The recent proposal to reduce the amount of non-U.S. history taught in Kansas schools shocked me. Perhaps, it is because I am both a lawyer and a historian. Perhaps, it is because I cannot imagine reducing instruction in a field that is increasingly important to all Americans, or, perhaps, it is because I saw one comment that the reason for doing so was to enable Kansas schools to do the "patriotic" thing and teach more U.S. and Kansas history. This proposal is simply wrong-headed.
First of all, I believe that we need to teach more United States history and more Kansas history at every level in Kansas schools. This is not easy to do because the school day is already filled and seems to get shorter as the years pass. On the other hand, as someone who teaches at a university, I can testify that many students coming into the university are not as well prepared as they were even a decade ago.
The constant cutbacks in school funding have taken their toll on our schools and our children's education. We do need more history in our schools. We also need more teachers, better classrooms, more enrichment courses, and more of just about everything. So, in that sense, I agree with the proposal to teach more U.S. and Kansas history.
Where the proposal is wrong is in believing that we can afford to reduce the amount of exposure to foreign cultures that we provide to our students. Like it or not, the world has become a very small place. Kansas farmers depend upon international trade to make a living. Kansas corporations constantly seek markets outside Kansas. As it is, schoolchildren learn far fewer foreign languages that do their counterparts in other countries.
My wife and I often spend a week or two in Iceland during the summer. We are still surprised when we arrive there and find that everyone speaks at least three languages: Icelandic, Danish and English. Many Icelanders also speak French or German as well. How many graduates of Kansas high schools can speak any language other than English fluently? Have we already forgotten that one of the intelligence failures that led to the tragedy of 9-11 was the extreme shortage of Arabic speakers in American government agencies?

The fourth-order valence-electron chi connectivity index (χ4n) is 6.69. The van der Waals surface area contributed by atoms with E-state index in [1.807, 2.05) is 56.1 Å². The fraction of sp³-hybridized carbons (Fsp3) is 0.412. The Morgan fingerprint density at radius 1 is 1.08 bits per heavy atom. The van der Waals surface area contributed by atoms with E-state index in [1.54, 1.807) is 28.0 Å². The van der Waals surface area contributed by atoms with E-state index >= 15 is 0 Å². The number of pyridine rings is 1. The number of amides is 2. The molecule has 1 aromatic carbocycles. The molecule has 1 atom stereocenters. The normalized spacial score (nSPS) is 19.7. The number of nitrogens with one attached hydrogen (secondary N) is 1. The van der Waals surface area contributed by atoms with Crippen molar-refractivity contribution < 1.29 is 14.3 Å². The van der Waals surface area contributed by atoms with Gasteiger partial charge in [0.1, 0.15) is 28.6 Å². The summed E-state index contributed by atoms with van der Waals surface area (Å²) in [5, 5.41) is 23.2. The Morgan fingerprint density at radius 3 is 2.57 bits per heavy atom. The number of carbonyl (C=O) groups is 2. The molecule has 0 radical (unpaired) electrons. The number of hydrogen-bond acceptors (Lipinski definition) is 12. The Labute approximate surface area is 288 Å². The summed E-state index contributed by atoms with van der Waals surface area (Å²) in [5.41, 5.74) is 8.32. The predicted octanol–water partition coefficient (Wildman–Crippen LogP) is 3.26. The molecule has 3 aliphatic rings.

To me, even more troubling than the lack of language instruction is the new proposal to reduce instruction about the history and cultures of other nations and areas. This proposal would raise parochialism to new heights and drop our ability to compete in a global economy to a new low.
How can we possibly be a part of the world community if we know nothing about other cultures? Shall we allow students to graduate from Kansas high schools who have no knowledge of Islam? Shall we permit students to go out in the world who do not know where Poland is? Shall we send students into the world who have never heard of the Soviet Union? How can these students even understand our own history, a history that has been closely tied to the history of the whole world for more than two centuries?
I fear that this proposal to reduce history teaching in Kansas schools is just one more misplaced attempt to push further the isolationist agenda of a small misguided group of people. Unfortunately, many Kansans don't think history teaching is very important and may not pay attention to this proposal. But they are wrong.
It is history that lets us understand ourselves and our place in the world. If we permit such proposals as this to go forward, that understanding will be reduced and we will all suffer for it.
Mike Hoeflich, a professor in the Kansas University School of Law, writes a regular column for the